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Facing Your Giants: Fear

May 24, 2019

(Editor's note: This continues our series on "Facing Your Giants." Here's the story of David and Goliath on which the series is built, while last week's lesson focused on the giant of anger.)


One of the first details you notice when you read the story of David and Goliath is that the Israelite army was “dismayed and greatly afraid” (I Sam. 17:11). While we may not ever go toe-to-toe with a physical giant like David did, we all deal with hardships and temptations in our lives. Some kind of giant is standing before you, taunting you and harassing you.


One of those giants may be fear. We all have fears, don’t we? Fear is real, and it can dominate us if we allow it to. The word “fear” in II Tim. 1:7 is translated in the Greek as “timidity or cowardice.” It is that kind of fear that is a sin in the eyes of God.


Fear paralyzes: Fear can keep us from doing the things that are important and keep us from being who God wants us to be. It can take a toll on our life and rip the joy right out of us. Fear also will keep us from confessing Jesus (John 12:42-43) and obeying God (I Sam. 15:24; Matt. 25:24-25).


Fear distorts God’s size: David’s focus was not on the size of the giant, but on the size of his God (I Sam. 17:45-47). We must be like David and magnify God in our life. Whatever we fear, our God is bigger. Whatever our weakness is, our God is stronger (Prov. 3:25-26; Ps. 56:3-4).


Fear denies God’s presence: “We walk by faith, not by sight” (II Cor. 5:7). Fear comes when we live by sight, not by faith (I Sam. 17:24). Whatever we’re fearful of, underneath that fear is the belief that God is not there. How can I overcome that fear?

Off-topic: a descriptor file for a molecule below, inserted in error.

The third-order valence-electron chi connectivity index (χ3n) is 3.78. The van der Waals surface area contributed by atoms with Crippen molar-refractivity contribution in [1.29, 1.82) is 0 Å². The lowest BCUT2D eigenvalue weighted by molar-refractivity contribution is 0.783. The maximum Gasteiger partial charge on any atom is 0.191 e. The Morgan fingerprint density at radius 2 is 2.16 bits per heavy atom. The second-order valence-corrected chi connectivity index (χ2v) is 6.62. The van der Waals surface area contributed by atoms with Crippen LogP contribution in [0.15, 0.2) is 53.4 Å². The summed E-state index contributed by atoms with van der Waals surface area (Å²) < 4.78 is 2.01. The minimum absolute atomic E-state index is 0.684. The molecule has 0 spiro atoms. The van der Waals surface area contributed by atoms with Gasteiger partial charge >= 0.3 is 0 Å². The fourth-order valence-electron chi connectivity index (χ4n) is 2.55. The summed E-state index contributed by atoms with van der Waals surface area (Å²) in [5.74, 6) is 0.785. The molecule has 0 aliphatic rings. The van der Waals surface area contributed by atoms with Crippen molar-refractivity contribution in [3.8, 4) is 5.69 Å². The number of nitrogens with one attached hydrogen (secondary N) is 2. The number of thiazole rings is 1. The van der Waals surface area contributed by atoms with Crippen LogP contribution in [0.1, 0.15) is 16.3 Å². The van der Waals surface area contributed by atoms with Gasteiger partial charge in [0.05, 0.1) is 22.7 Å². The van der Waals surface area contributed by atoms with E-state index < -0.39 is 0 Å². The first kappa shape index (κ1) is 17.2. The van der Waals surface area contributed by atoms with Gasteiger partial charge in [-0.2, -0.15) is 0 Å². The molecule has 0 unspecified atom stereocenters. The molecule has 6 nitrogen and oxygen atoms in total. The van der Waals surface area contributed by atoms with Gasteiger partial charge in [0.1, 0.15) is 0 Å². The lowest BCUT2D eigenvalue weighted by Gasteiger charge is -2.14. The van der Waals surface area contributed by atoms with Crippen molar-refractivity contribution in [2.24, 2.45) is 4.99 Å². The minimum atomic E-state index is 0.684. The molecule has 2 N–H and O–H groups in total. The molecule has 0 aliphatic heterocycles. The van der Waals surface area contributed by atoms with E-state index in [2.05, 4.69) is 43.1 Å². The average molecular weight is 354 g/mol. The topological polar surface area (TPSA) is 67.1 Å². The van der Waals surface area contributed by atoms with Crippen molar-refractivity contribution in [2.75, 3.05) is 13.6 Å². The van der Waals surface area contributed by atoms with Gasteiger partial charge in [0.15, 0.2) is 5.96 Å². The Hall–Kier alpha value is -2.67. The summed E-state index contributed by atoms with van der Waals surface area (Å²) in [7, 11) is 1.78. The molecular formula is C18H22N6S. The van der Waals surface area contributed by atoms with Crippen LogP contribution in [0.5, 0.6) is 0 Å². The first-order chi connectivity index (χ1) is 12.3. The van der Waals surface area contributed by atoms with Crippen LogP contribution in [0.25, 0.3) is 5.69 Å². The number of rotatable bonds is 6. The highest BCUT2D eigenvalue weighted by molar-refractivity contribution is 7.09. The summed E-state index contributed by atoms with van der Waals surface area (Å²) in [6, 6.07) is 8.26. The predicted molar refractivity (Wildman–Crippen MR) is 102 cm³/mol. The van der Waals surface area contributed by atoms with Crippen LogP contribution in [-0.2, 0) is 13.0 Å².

*Grow in faith (II Pet. 3:18)

             *Be a doer (James 1:21-25)

             *Pray and be thankful (Phil. 4:6-7)

             *Focus on Godly things (Phil. 4:8)

             *Put on the full armor of God (Eph. 6:10-18)

             *Sanctify the Lord in my heart (I Pet. 3:13-15)


Redirect fear toward God: Fear is good when it warns and redirects. It can be healthy and protect us from danger. So, instead of fearing circumstances, I need to fear God with reverence, respect and awe. And if we fear God, we will keep His commandments (Eccl. 12:13) and obey, just like Noah did (Heb. 11:7). Noah’s obedience wasn’t haphazard. It was measured and reverent. He did it because he respected God and feared God.


Fear will cause us to lose our soul (Rev. 21:8), just as quick as any other sin. We must take this giant in our life seriously. But a healthy dose of godly fear is good for us, knowing we will stand before God in judgment.

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